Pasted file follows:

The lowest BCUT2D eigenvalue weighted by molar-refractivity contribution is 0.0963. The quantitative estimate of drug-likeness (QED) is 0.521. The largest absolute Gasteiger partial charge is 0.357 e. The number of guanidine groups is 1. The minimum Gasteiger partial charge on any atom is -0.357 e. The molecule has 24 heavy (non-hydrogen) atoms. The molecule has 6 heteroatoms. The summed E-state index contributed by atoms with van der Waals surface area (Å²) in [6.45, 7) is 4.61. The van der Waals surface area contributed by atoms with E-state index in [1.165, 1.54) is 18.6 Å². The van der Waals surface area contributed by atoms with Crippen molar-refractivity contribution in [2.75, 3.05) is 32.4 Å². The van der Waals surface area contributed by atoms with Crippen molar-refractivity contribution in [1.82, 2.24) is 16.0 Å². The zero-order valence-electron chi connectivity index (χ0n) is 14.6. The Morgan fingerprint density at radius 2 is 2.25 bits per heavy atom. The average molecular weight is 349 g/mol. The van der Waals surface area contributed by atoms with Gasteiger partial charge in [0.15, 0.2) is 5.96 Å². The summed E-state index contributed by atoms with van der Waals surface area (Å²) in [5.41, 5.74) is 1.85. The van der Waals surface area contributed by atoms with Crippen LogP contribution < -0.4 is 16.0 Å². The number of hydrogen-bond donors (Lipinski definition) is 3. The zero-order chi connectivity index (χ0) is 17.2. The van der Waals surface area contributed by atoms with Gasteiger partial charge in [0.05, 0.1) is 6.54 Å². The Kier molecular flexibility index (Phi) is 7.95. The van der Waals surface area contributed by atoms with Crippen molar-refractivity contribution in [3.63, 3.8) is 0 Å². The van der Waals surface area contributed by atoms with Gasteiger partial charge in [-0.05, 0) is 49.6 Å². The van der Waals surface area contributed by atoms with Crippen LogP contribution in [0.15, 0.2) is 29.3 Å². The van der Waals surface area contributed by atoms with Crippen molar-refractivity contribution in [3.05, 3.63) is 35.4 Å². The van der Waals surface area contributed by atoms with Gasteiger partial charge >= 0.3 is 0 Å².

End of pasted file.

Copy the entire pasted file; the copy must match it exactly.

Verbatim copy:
The lowest BCUT2D eigenvalue weighted by molar-refractivity contribution is 0.0963. The quantitative estimate of drug-likeness (QED) is 0.521. The largest absolute Gasteiger partial charge is 0.357 e. The number of guanidine groups is 1. The minimum Gasteiger partial charge on any atom is -0.357 e. The molecule has 24 heavy (non-hydrogen) atoms. The molecule has 6 heteroatoms. The summed E-state index contributed by atoms with van der Waals surface area (Å²) in [6.45, 7) is 4.61. The van der Waals surface area contributed by atoms with E-state index in [1.165, 1.54) is 18.6 Å². The van der Waals surface area contributed by atoms with Crippen molar-refractivity contribution in [2.75, 3.05) is 32.4 Å². The van der Waals surface area contributed by atoms with Crippen molar-refractivity contribution in [1.82, 2.24) is 16.0 Å². The zero-order valence-electron chi connectivity index (χ0n) is 14.6. The Morgan fingerprint density at radius 2 is 2.25 bits per heavy atom. The average molecular weight is 349 g/mol. The van der Waals surface area contributed by atoms with Gasteiger partial charge in [0.15, 0.2) is 5.96 Å². The summed E-state index contributed by atoms with van der Waals surface area (Å²) in [5.41, 5.74) is 1.85. The van der Waals surface area contributed by atoms with Crippen LogP contribution < -0.4 is 16.0 Å². The number of hydrogen-bond donors (Lipinski definition) is 3. The zero-order chi connectivity index (χ0) is 17.2. The van der Waals surface area contributed by atoms with Gasteiger partial charge in [0.05, 0.1) is 6.54 Å². The Kier molecular flexibility index (Phi) is 7.95. The van der Waals surface area contributed by atoms with Crippen molar-refractivity contribution in [3.63, 3.8) is 0 Å². The van der Waals surface area contributed by atoms with Gasteiger partial charge in [-0.05, 0) is 49.6 Å². The van der Waals surface area contributed by atoms with Crippen LogP contribution in [0.15, 0.2) is 29.3 Å². The van der Waals surface area contributed by atoms with Crippen molar-refractivity contribution in [3.05, 3.63) is 35.4 Å². The van der Waals surface area contributed by atoms with Gasteiger partial charge >= 0.3 is 0 Å².